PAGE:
Crystal River, FL

manatees, crystal river, swimming with manatees, where to swim with manatees,

Mermaid Fable in Crystal River

Swim with the gentle giants once mistaken for fishtailed maidens, and discover the Florida spot they call home.

If your cruising itinerary includes Florida’s Big Bend coast, there’s a marvelous experience 70 miles north of Tampa and 6 miles up the Crystal River. The area is a first-magnitude spring system comprising more than 40 bubbling springs that stay a constant 72 degrees all year long and where the largest population of manatees in the U.S. calls home. Can you blame them? Their numbers climb during the winter months when they find shelter from the cold, but a few linger throughout the year. Manatees can be seen in many other places, of course, but this is the only place in North America where swimmers can legally interact with them. That in itself is a compelling reason for a visit, but when you add a stay at Plantation Resort on Crystal River, it propels to the top of the list.

From the Gulf of Mexico, pass through King’s Bay and ease between Parker Island to port and Banana Island to starboard. Just past the gazebo, you’ll find Plantation on Crystal River, which offers visiting mariners resort amenities, a boat ramp, boat rentals, charter options, trailer storage, and a 1,600-foot sea wall for tie-ups outside of guest rooms.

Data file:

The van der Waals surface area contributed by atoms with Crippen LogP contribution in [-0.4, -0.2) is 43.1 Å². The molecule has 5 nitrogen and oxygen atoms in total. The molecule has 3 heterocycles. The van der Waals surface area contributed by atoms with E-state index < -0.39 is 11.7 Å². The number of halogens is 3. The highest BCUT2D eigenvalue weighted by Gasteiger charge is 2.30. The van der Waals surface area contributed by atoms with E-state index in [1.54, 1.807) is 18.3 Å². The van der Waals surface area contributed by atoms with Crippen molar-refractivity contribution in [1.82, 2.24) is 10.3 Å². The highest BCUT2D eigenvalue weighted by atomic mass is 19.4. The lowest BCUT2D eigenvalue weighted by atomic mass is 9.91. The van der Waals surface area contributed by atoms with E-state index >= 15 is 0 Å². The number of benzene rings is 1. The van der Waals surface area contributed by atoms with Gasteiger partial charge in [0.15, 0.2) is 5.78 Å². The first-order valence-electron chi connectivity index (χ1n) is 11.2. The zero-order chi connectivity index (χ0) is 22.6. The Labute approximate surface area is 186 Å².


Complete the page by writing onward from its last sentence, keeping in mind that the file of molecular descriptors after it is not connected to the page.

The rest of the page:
It is advisable to get local information on current depths in the Crystal River area as shoaling is common in the projected six-foot depth of the Salt River that connects with Crystal River. At this juncture is the full-service Twin Rivers Marina. Overhead power lines have a 47-foot vertical clearance here. Shallows are commonplace so depth sounders should be minded especially for boats with more than five-foot drafts. Waiting for half-tide or higher might be recommended in waters before the Crystal River channel. Once within the channel, simply follow the markers—red to starboard, green to port.

Pete’s Pier Marina is the largest marina in Kings Bay and the only transient marina near the village of Crystal River. It has wet slips, cable TV, dry storage, free pump-outs, shower facilities and fuel. An anchorage is available for shallow draft boats north of an island in the middle of Kings Bay harbor. Depth there is six to seven feet at the mean low water.

Several Crystal River dive centers offer manatee swim tours, but the Plantation on Crystal River’s Adventure Center is experienced and is right at the resort. Plantation on Crystal River is a “Southern Manor” nestled within 232 acres of manicured lawns, surrounded by live oaks, palms, and pines. The upscale resort offers 196 renovated guest rooms, suites and golf villas for groups. Its Tiki Bar serves fabulous burgers, and the West 82° Bar and Grill is famous for their grouper and occasionally serves Maine lobster. Two golf courses are just across the street.